Brunei uses its anti-LGBTQ+ laws for the first time

Brunei has used its anti-LGBTQ+ laws for the first time. The anti-LGBTQ+ laws prompted criticism from London’s universities and students when it was passed last year.

Brunei, which publicises itself as an “abode of peace,” announced in March 2019 that it had changed its penal code to introduce the death penalty through stoning for men who have sex with men. Women who have sex with women would also be punished by 100 lashes from a whip under new laws.

The new penal code was met with international criticism and boycotts of Brunei. In London, students at SOAS, University of London called for the Brunei Gallery to be renamed. The Gallery is a part of the university and received a substantial donation from the country’s Sultan in 1995, when it was built.

Transport for London (TfL) removed adverts by Brunei’s airlines from its network, and large protests took place outside the Dorchester Hotel, which is owned by the Brunei Investment Agency, an arm of the government.

Despite mass condemnation of the new death penalty for men who have sex with men, the Borneo Bulletin has reported that a local Malay man, Md As-Shaliheen bin Abdul Quddus Ong, is on trial for obtaining sexual services from two men in exchange for money.

The defendant allegedly promised a man payment for sexual services at Kampong Tanah Jambu on 18 December, 2019, at the same time stealing three pieces of clothing. He is also accused of obtaining sexual services, and stealing a Samsung S6 phone and three more items of clothing from a second man on 25 December.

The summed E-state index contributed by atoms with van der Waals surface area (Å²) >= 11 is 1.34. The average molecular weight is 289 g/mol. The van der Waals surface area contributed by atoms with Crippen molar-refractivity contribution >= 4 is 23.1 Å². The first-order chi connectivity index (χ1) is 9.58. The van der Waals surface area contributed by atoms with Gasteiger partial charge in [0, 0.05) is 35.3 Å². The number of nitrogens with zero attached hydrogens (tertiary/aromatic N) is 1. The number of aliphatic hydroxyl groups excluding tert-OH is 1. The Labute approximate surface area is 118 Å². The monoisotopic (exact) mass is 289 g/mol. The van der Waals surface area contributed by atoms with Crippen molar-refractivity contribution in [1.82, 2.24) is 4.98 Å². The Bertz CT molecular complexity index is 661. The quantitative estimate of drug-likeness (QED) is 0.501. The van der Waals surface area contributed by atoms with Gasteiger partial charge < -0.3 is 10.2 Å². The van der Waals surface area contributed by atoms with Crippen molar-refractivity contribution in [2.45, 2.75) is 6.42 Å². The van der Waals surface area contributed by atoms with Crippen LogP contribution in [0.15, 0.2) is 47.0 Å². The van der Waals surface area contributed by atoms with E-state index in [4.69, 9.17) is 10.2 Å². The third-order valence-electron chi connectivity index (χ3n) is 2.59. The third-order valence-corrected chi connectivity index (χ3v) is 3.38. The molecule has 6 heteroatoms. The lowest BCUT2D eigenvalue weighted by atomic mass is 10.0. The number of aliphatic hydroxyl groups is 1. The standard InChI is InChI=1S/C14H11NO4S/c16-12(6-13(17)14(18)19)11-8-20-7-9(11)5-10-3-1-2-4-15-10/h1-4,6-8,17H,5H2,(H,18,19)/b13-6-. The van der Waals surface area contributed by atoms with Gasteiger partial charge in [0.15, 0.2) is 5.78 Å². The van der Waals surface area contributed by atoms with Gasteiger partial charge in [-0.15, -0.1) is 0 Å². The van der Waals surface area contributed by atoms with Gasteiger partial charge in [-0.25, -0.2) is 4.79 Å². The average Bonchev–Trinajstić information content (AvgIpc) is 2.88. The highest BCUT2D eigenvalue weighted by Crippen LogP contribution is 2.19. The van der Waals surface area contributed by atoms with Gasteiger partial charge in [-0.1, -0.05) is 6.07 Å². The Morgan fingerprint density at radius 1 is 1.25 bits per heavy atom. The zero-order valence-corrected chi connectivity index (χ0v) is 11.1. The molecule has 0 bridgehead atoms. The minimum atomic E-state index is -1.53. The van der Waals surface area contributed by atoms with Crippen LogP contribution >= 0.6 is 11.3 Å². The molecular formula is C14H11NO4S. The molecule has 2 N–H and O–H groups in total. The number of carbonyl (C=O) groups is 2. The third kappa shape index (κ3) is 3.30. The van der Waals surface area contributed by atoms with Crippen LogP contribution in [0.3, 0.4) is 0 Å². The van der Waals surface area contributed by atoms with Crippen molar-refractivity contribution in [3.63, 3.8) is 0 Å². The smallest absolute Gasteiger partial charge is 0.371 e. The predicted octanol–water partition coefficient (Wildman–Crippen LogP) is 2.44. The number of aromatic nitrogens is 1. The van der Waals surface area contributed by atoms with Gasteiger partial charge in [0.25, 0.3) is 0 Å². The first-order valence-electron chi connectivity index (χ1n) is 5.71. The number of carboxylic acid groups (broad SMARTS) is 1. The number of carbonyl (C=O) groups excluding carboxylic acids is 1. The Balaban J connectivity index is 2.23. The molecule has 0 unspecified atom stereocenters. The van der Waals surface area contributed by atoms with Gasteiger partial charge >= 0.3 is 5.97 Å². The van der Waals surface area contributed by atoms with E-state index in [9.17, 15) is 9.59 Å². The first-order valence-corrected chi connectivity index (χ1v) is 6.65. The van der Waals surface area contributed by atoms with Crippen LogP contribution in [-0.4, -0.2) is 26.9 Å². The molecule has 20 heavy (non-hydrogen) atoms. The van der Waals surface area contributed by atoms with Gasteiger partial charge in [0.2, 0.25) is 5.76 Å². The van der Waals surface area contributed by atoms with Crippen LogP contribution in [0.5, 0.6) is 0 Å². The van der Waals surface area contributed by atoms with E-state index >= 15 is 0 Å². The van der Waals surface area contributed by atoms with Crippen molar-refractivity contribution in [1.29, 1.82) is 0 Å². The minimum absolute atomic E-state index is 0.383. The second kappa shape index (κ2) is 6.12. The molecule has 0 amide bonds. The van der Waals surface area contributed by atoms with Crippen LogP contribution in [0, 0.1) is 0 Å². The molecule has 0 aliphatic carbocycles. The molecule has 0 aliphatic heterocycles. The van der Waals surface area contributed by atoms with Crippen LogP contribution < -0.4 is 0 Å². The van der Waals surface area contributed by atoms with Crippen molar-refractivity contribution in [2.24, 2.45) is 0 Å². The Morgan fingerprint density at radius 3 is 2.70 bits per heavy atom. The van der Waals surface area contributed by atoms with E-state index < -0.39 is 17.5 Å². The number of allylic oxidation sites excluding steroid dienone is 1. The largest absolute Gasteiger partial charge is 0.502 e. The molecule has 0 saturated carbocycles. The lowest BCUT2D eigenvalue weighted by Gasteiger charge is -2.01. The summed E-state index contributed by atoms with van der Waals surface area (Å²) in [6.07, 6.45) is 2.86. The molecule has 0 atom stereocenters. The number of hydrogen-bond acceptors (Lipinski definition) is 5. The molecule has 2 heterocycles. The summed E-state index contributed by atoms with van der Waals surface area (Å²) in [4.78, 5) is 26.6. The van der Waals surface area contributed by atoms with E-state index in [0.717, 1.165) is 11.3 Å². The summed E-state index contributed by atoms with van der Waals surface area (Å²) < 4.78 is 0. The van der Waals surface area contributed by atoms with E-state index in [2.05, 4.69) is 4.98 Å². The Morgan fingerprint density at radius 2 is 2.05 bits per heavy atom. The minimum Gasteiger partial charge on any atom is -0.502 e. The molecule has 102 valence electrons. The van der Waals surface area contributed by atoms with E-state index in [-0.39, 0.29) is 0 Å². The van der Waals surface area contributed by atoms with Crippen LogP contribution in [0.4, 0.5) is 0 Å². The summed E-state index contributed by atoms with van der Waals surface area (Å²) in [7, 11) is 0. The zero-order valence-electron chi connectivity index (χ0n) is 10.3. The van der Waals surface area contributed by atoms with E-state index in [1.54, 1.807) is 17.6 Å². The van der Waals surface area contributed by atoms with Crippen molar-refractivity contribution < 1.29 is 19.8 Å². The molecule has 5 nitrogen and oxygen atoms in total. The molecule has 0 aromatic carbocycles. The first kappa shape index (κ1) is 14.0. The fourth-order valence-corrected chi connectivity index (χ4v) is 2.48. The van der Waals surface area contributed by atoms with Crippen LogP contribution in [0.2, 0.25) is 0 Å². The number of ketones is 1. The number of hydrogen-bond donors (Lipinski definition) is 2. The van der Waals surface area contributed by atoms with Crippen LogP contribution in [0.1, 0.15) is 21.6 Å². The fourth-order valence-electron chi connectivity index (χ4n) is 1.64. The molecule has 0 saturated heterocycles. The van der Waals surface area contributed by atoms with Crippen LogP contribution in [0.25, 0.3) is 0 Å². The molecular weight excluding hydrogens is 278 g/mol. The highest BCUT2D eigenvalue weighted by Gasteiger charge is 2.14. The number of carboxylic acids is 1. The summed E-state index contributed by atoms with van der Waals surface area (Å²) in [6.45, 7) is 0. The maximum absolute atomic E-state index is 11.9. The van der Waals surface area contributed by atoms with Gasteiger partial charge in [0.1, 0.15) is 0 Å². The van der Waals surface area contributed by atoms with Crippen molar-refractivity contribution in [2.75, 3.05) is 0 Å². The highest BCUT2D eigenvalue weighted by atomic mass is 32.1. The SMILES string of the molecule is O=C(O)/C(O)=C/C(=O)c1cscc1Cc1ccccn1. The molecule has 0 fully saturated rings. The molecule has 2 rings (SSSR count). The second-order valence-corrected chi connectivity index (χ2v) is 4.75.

According to the Borneo Bulletin, the theft charges each carry penalties of three years’ jail, a fine, or both. The other charges carry penalties of a year’s imprisonment, and a fine ranging between BND1,000 and BND5,000

For second or subsequent convictions of the same charges, penalties will be three years’ jail, and fines ranging between BND2,000 and BND10,000.

As the man is being tried in a Magistrate’s court, the death penalty cannot be imposed. But if the case were moved to higher court this could change to death by stoning under the country’s interpretation of Shari’a law

Brunei also said last May that it won’t enforce the death penalty for gay sex, the BBC reported.

Some human rights groups have condemned the trial of Md As-Shaliheen bin Abdul Quddus Ong as an act of violence and violation of human rights. Michel Sidibé, Executive Director of UNAIDS said, “Brunei’s penal code disproportionately impacts women and creates barriers to accessing health information and services.”  The homophobic legislation “increases stigma and gives license to discrimination, violence and harassment.”

Photo: Will Durrant.

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